Cornell bounces Maryland from men’s NCAA lacrosse tournament

Richard A. Lipski/For The Washington Post - Maryland's Jake Bernhardt, left, gets his stick caught on the jersey of Cornell's Shane Henry.

The Maryland men’s lacrosse team had strategized for Cornell senior Rob Pannell, the leading scorer in Ivy League history, entering their NCAA tournament first-round meeting Sunday at Byrd Stadium.

Yet Pannell had an answer for everything Maryland tried in Cornell’s 16-8 victory before 2,739.

The sixth-seeded Terrapins (10-4) fell short in their attempt for their first NCAA title since 1975 after advancing to the title game the past two years. The unseeded Big Red (13-3) moved on largely because of Pannell’s performance.

In the first half, Pannell was guarded by sophomore Goran Murray and had two goals and two assists. In the second half he was guarded by senior Jesse Bernhardt, an all-American longstick midfielder, and had two goals and one assist.

“He’s a great player, and I think we have to give him his due,” Maryland Coach John Tillman said. “We kind of went back and forth. We had a number of different plans.”

Pannell could have had an even bigger day. He had an assist on an apparent goal by sophomore John Hogan late in the second quarter that was disallowed after Hogan stepped in the crease before shooting.

Pannell also threw three passes to wide-open teammates standing feet from the crease. One teammate dropped the pass for a turnover, one bobbled the pass and didn’t take a shot and a third had a point-blank shot saved by junior goalie Niko Amato.

The Terrapins trailed 9-6 late in the third quarter when Pannell got a step on Bernhardt, drew a double-team from freshman longstick Matt Dunn and dove and scored on a back-handed scoop shot from seven yards as a third Maryland defender arrived an instant too late.

The goal was the first in a 7-1 run that finished the Terrapins.

“Sometimes I definitely catch myself watching in awe for some of the things he does and some of the plays he makes,” Cornell Coach Ben DeLuca said of Pannell.

Senior Steve Mock added four goals for Cornell. Bernhardt finished with one goal, nine groundballs and five caused turnovers for the Terrapins. But Maryland’s starting midfield scored only four goals on 23 shots (17 percent).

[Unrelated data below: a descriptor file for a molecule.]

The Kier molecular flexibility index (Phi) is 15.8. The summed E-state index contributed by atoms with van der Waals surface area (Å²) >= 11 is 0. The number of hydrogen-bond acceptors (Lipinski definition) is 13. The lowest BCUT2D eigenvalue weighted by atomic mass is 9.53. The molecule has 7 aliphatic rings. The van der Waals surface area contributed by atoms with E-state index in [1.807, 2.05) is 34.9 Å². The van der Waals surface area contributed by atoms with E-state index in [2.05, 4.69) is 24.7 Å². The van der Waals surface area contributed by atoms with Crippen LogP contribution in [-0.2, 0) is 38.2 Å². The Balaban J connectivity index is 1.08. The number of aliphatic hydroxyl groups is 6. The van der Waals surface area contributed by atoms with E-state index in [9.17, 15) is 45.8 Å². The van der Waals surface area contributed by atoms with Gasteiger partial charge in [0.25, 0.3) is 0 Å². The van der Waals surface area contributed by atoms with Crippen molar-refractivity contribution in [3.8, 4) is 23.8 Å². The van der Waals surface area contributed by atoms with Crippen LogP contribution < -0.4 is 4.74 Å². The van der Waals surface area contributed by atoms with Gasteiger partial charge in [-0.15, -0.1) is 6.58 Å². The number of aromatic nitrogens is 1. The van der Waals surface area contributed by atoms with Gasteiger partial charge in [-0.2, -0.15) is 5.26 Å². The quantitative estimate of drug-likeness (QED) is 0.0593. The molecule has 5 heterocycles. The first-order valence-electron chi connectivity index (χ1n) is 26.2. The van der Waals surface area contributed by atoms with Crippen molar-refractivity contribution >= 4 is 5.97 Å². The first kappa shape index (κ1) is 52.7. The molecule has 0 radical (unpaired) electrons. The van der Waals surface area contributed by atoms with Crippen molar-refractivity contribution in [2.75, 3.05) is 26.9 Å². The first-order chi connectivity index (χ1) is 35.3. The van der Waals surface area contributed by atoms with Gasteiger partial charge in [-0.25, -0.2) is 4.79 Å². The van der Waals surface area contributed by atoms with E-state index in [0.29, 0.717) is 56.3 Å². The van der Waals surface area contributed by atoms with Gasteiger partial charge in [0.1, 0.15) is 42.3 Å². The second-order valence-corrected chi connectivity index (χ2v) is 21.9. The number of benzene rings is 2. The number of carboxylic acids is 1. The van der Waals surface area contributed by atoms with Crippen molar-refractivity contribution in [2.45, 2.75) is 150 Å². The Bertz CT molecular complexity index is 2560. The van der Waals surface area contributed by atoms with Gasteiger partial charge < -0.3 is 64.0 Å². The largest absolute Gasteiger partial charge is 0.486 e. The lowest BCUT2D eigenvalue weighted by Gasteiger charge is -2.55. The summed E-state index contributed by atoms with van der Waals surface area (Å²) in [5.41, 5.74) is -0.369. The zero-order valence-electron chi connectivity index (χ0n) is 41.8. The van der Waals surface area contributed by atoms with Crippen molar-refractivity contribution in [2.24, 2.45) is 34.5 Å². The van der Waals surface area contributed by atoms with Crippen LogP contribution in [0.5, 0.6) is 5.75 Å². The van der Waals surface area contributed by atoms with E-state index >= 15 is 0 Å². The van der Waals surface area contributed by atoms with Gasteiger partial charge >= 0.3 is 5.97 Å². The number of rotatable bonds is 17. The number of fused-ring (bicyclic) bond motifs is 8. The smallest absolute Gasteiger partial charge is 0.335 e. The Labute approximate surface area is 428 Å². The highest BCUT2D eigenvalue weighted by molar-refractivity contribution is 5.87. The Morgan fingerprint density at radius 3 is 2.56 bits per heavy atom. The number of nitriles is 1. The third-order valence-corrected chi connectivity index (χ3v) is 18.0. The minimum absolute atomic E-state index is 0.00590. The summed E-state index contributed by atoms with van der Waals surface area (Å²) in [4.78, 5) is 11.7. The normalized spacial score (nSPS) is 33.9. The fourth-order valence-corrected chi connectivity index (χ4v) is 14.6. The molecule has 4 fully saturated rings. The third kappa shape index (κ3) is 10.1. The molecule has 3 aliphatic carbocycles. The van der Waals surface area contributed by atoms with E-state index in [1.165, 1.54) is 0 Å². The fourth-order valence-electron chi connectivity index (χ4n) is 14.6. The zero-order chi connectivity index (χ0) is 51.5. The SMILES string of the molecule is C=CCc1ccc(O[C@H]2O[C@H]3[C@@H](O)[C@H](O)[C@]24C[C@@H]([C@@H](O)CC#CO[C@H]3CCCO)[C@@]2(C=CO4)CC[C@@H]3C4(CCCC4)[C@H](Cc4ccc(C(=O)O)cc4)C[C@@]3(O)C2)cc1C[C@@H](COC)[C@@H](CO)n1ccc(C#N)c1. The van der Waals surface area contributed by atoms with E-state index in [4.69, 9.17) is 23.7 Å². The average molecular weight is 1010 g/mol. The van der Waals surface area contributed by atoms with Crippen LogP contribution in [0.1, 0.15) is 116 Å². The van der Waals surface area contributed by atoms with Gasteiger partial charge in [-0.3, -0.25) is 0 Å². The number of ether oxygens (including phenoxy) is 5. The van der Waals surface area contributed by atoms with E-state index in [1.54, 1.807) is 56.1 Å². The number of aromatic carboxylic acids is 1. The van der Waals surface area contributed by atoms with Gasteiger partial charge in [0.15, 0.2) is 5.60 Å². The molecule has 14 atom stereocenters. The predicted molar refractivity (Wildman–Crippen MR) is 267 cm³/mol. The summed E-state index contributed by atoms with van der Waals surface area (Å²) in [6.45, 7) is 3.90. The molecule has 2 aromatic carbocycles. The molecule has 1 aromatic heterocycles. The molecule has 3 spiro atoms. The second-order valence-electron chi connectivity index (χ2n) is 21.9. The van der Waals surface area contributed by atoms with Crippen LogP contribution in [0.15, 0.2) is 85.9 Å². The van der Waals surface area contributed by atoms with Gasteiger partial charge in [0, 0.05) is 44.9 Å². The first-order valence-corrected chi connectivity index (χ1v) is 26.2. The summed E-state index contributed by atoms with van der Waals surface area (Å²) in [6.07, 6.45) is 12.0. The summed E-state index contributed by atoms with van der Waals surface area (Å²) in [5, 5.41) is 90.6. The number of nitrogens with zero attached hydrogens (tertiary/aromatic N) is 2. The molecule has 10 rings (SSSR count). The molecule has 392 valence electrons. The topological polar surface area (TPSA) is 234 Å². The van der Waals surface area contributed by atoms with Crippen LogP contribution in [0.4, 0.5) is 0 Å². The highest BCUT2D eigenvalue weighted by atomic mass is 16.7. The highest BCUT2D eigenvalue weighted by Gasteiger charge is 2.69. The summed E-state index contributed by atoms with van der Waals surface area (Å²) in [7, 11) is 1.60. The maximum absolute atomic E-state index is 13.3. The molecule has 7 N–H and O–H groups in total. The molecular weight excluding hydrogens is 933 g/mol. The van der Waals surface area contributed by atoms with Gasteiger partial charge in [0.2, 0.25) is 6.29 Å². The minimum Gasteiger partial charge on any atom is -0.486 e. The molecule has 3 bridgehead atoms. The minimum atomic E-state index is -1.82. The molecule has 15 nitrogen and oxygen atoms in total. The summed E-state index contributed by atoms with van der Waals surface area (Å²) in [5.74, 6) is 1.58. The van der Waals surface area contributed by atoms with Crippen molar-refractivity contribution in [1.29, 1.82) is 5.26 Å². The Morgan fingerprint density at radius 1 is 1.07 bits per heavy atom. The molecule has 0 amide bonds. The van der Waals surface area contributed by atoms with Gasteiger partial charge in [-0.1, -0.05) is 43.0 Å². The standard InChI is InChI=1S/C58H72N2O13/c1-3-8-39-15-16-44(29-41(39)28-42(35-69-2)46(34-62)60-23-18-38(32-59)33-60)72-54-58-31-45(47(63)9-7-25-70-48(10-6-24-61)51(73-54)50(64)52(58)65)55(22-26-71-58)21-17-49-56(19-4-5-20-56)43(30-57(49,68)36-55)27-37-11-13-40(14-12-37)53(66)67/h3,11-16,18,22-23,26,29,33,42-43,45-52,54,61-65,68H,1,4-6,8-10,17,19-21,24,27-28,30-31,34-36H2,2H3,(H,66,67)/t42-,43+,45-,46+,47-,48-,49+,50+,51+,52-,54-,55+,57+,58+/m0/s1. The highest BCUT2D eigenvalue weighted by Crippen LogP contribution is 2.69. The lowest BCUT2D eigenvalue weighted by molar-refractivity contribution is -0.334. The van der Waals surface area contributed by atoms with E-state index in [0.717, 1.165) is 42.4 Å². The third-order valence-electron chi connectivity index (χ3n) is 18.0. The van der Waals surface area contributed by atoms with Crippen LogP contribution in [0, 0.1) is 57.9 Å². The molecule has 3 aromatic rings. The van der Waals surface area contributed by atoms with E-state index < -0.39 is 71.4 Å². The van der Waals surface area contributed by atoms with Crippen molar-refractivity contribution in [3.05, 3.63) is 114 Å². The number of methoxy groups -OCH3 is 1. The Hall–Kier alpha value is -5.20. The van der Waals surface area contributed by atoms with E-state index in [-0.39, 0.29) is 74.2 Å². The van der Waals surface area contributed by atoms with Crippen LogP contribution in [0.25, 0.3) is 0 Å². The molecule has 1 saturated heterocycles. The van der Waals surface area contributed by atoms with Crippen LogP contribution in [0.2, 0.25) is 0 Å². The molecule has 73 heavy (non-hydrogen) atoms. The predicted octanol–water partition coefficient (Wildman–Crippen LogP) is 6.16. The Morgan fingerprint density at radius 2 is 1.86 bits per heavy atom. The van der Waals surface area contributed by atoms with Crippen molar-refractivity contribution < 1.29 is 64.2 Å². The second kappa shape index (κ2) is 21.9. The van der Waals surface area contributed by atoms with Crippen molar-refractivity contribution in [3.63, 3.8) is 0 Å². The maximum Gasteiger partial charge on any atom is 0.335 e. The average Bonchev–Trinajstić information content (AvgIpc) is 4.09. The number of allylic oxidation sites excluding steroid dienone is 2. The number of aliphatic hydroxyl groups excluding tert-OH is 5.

Like Maryland, Cornell has a long NCAA title drought — it last won the title in 1977.

It can take some solace from Maryland’s past two trips to the NCAA title game, both of which came as an unseeded team. Cornell even replicated one of Maryland’s impromptu “mosh pit” sideline celebrations following the opening goal from sophomore Matt Donovan on its first possession.

Maryland’s decision to move Bernhardt from midfield to guard Pannell in the second half was a give-and-take scenario.

Bernhardt, a standout high school football player in his native Florida, is considered one of the toughest athletes in the sport. But he also is Maryland’s best option on the wing on faceoffs and in guarding the opposing team’s best midfielder.

With Bernhardt guarding an attackman, Cornell got three goals from midfielders and won eight of the first 11 faceoffs in the second half.

Cornell clearly fed off Pannell, one of the team’s 16 seniors.

“You don’t really know that feeling of it possibly being your last game until it’s actually here,” he said. “We’ve had a lot of seniors who don’t really say much step up this week and say some words to the team.”

Maryland’s seniors, meantime, finished their careers with two NCAA title game appearances and an ACC tournament championship.

Next year’s team is expected to have back Amato, all three starting defensemen and two starters on offense.

For now, though, it will be hard for Maryland to get away from lacrosse entirely — the NCAA quarterfinals are at Byrd Stadium on Saturday. Cornell will play No. 3 Ohio State (13-3), a 16-6 winner over Towson on Sunday.

“The past couple years we’ve been fortunate to make it as far as we did, and going out like this is not a good feeling,” Bernhardt said. “Coach mentioned this, but in no way does today define our class. . . . Like Coach said, ‘Once a Terp, always a Terp.’ ”

 
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